When Nobuyuki Tsujii rose from the piano, having completed his performance at the Thirteenth Van Cliburn International Piano Competition, audience members leapt to their feet and jurors were moved to tears by his passionate interpretation of Chopin s Piano Concerto No.1. Already known in his home country for his refined and effortless playing, his spell-binding performances brought Mr. Tsujii to the attention of hundreds of thousands of new fans throughout the world, while raising his status in Japan to superstar. Gold medalist , Nobu is heard here in a captivating all-Chopin programme of his competition performances.
Almost four hours of music constitutes exceptional value especially when, tucked away among a selection of Mazurkas, is Chopin's early "Variations on a German National Air". Vásáry charms you into wondering why it is so rarely heard.
This set offers Chopin's most famous and best loved piano expertly played by Tamas Vasary.
Tamás Vásáry (born August 11, 1933, Debrecen, Hungary) is a Hungarian pianist. Vásáry gave his first public performances at the age of 8. He studied with Ernő Dohnányi and Józef Gát at the Franz Liszt Academy of Music in Budapest, and was later assistant there to Zoltán Kodály, who made him a gift of a Steinway piano.
Uzbek-born pianist Anna Malikova is best known for her interpretations of music by Chopin. She has performed and recorded both concertos, the complete etudes, preludes, and impromptus, and numerous individual solo works. But Malikova is hardly a specialist: she plays a wide range of compositions, taking in large segments of the outputs of J.S. Bach, Soler, Mozart, Beethoven, Schubert, Liszt, Saint-Saëns, Rachmaninov, Prokofiev, and Shostakovich. She has toured extensively throughout Europe, Asia, Australia, and South America, and has performed with many of the world's leading ensembles, including the Academy of St. Martin-in-the-Fields, and the major orchestras of Warsaw, Moscow, Sydney, Oslo, Tashkent, and others.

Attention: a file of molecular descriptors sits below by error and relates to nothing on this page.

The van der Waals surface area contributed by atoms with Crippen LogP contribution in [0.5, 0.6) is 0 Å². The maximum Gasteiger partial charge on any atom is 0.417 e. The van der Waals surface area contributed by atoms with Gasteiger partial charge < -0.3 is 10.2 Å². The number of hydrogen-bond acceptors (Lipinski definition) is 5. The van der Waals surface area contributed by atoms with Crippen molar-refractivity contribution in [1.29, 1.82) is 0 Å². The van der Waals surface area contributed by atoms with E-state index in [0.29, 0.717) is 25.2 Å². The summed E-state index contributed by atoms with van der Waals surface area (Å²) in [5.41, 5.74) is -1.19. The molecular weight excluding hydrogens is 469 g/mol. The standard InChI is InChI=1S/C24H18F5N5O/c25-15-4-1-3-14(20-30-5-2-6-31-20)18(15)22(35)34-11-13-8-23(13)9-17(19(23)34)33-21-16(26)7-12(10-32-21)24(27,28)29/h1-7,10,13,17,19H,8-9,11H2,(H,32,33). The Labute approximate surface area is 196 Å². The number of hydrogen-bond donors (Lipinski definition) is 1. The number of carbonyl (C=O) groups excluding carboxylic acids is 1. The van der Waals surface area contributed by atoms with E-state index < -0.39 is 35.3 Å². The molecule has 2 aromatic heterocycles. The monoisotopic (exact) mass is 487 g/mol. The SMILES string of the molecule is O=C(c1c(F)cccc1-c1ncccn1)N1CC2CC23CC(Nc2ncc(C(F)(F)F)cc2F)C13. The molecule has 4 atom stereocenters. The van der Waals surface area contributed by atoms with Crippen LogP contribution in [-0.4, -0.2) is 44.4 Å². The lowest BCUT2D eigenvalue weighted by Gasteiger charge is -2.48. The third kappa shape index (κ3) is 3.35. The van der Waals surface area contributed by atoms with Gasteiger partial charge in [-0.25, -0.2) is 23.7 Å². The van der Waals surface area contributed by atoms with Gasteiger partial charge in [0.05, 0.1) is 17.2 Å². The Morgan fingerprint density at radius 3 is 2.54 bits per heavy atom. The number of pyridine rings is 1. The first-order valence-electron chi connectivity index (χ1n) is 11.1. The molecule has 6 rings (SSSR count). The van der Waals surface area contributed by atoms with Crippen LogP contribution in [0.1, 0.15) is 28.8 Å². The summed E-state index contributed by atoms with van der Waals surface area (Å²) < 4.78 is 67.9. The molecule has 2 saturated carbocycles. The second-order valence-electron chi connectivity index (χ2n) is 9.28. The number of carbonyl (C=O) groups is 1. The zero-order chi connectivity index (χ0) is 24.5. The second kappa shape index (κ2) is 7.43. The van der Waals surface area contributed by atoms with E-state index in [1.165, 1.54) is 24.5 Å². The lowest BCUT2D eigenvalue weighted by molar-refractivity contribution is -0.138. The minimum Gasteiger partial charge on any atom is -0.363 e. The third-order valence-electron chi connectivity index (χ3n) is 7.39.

Chopin's two piano concertos have long been admired more as pianistic vehicles than as integrated works for piano and orchestra. But in his revelatory new recording, Krystian Zimerman suggests otherwise: The opening orchestral tuttis have so much more light, shade, orchestral color, and detail, you wonder if they've been rewritten. Every gesture, every instrumental solo is so specifically characterized that by the time the piano makes a dramatic entrance, the pieces have become operas without words.